12. That the Plaintiff by reason of the lack of financial resources and the failure of the Defendant to provide for her and the parties' minor children has been gainfully employed for more than one year last past and the employment income of the Plaintiff has been the substantial support of the Plaintiff and the parties' minor children; that the Plaintiff did not have steady employment for 13 years prior to 1972, devoting her time to her household duties and responsibilities as wife and mother.

27. That the Defendant, FRANK J. GENTILE, has shown himself to be unworthy of trust and further has wilfully refused to comply with the orders of this Court to pay temporary support for the parties' minor children."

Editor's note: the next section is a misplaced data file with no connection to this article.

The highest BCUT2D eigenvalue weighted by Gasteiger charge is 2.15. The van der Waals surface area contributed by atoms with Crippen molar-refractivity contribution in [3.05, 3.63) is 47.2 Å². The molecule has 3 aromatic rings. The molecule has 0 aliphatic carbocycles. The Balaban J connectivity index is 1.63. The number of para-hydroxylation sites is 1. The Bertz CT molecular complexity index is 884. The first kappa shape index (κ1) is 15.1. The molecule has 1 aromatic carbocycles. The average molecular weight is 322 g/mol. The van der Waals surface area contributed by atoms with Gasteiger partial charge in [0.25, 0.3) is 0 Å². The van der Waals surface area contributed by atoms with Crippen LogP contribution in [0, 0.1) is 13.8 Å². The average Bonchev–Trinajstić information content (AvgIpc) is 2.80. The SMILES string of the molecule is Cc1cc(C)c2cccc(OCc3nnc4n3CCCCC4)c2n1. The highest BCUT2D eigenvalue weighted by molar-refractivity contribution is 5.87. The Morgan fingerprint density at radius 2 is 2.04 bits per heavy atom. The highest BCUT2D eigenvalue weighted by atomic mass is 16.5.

The decree of divorce further provided for the respondent husband to pay child support for the three minor children in the amount of $100 per week. To secure the payment of child support and aid in enforcing said payments the trial court ordered Frank J. Gentile to assign his interest in a Florida land trust, hereinafter referred to as Plantation Trust No. 4, to the Herget National Bank of Pekin, Illinois, as trustee for a children's trust. The trial court also enjoined the respondent from assigning, transferring, conveying, disposing and destroying any real or personal property except in obedience of the decree of divorce. Within 30 days after the entry of the divorce decree the respondent appeared, through his attorney, and filed a motion to vacate the divorce decree. The motion urged that Joan Gentile had not established adequate residency in Tazewell County and therefore the trial court lacked jurisdiction. The motion to vacate was denied and the respondent husband did not appeal from the denial.